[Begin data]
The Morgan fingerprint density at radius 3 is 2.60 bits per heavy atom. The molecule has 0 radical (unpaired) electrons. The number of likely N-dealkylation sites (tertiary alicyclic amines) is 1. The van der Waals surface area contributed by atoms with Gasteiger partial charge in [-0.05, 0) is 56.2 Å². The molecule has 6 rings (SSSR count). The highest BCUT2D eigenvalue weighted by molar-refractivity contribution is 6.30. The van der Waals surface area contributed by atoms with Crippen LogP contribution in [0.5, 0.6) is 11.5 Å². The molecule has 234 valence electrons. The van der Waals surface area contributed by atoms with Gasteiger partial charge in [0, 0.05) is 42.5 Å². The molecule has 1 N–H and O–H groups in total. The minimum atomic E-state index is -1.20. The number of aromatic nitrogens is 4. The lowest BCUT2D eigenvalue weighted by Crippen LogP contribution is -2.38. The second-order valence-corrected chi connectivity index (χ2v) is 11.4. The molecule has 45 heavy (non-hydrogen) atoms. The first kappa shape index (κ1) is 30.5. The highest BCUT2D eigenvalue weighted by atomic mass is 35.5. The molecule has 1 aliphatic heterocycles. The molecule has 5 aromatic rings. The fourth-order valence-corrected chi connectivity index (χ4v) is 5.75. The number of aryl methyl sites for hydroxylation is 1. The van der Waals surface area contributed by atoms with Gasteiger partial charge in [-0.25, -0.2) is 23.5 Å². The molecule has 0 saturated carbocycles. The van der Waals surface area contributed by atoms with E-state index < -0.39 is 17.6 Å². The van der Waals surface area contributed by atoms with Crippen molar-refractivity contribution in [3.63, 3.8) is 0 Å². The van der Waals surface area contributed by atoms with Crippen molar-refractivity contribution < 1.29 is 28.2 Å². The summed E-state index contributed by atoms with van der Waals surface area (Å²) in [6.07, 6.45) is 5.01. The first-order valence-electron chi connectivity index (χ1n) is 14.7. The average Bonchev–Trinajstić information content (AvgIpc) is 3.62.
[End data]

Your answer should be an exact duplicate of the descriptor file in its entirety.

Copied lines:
The Morgan fingerprint density at radius 3 is 2.60 bits per heavy atom. The molecule has 0 radical (unpaired) electrons. The number of likely N-dealkylation sites (tertiary alicyclic amines) is 1. The van der Waals surface area contributed by atoms with Gasteiger partial charge in [-0.05, 0) is 56.2 Å². The molecule has 6 rings (SSSR count). The highest BCUT2D eigenvalue weighted by molar-refractivity contribution is 6.30. The van der Waals surface area contributed by atoms with Crippen LogP contribution in [0.5, 0.6) is 11.5 Å². The molecule has 234 valence electrons. The van der Waals surface area contributed by atoms with Gasteiger partial charge in [0, 0.05) is 42.5 Å². The molecule has 1 N–H and O–H groups in total. The minimum atomic E-state index is -1.20. The number of aromatic nitrogens is 4. The lowest BCUT2D eigenvalue weighted by Crippen LogP contribution is -2.38. The second-order valence-corrected chi connectivity index (χ2v) is 11.4. The molecule has 45 heavy (non-hydrogen) atoms. The first kappa shape index (κ1) is 30.5. The highest BCUT2D eigenvalue weighted by atomic mass is 35.5. The molecule has 1 aliphatic heterocycles. The molecule has 5 aromatic rings. The fourth-order valence-corrected chi connectivity index (χ4v) is 5.75. The number of aryl methyl sites for hydroxylation is 1. The van der Waals surface area contributed by atoms with Gasteiger partial charge in [-0.25, -0.2) is 23.5 Å². The molecule has 0 saturated carbocycles. The van der Waals surface area contributed by atoms with E-state index < -0.39 is 17.6 Å². The van der Waals surface area contributed by atoms with Crippen molar-refractivity contribution in [3.63, 3.8) is 0 Å². The van der Waals surface area contributed by atoms with Crippen molar-refractivity contribution < 1.29 is 28.2 Å². The summed E-state index contributed by atoms with van der Waals surface area (Å²) in [6.07, 6.45) is 5.01. The first-order valence-electron chi connectivity index (χ1n) is 14.7. The average Bonchev–Trinajstić information content (AvgIpc) is 3.62.